Letting Go of Being Right

“Blessed are those who hunger and thirst for righteousness, for they will be filled.” – Matthew 5: 6

It’s embarrassing for me to admit how often I want to be “right,” and how hard it can be to get off that horse.

A raging need to be “right” is, honestly, sort of childish. And yet, it persists far beyond actual childhood. I also notice that when people feel they are “right” and their cause just, they will say and do just the worst things to those who do not agree with them. Lots of this in the church, but not only there. If you are right, it is apparently okay to do wrong.

I’ve gotten trapped in wanting to be right — to prove, show, demonstrate that I am right — far too often, most of all in closest relationships with family and friends.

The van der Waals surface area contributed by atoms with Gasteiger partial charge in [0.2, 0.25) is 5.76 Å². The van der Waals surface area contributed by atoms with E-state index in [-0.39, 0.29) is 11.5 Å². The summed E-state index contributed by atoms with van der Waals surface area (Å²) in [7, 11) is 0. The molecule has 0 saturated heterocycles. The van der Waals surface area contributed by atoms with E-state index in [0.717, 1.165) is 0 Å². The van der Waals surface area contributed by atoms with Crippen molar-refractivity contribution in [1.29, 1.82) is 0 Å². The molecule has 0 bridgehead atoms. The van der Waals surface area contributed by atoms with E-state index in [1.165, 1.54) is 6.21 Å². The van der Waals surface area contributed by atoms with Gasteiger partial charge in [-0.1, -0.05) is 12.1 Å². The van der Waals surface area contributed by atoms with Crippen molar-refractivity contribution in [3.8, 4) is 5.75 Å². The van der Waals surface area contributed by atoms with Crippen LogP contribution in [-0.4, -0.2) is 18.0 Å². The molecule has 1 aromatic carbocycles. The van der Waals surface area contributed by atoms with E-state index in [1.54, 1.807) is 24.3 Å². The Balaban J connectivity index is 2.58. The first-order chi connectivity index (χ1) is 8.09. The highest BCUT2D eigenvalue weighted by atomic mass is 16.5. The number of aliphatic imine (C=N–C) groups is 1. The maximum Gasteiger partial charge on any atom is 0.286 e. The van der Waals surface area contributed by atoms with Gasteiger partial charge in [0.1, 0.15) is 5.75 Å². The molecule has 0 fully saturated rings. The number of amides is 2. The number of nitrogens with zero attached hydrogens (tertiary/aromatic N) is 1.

What’s the alternative to being right? Maybe it is being well. Not trying to control others, but practicing self-control and self-containment.

Does this mean that moral judgment, right and wrong, good and bad, aren’t important? I don’t think so. It doesn’t mean giving up moral meaning, it means giving up my ego.

The paradox is that when you can get into right versus wrong bickering in personal relationships — even if you believe you have won — you have lost. On the other hand, surrendering your need to be right, can confer a very different kind of victory. A victory over your own screaming ego. And the survival, maybe even renewal, of a relationship.

Strangely enough, in letting go of what we think we must have, at least sometimes we get what we most need. In letting go of our need to be right, we actually become right in a new and far deeper sense.


Teach me a new righteousness, Holy One, one that includes surrendering my need to be right. Amen.

ddrobinson1111.jpgAbout the Author
Tony Robinson, a United Church of Christ minister, is a speaker, teacher, and writer. His newest book is Called to Lead: Paul’s Letters to Timothy for a New Day. You can read Tony’s “Weekly Meditation” and “What’s Tony Thinking?” at his website, www.anthonybrobinson.com.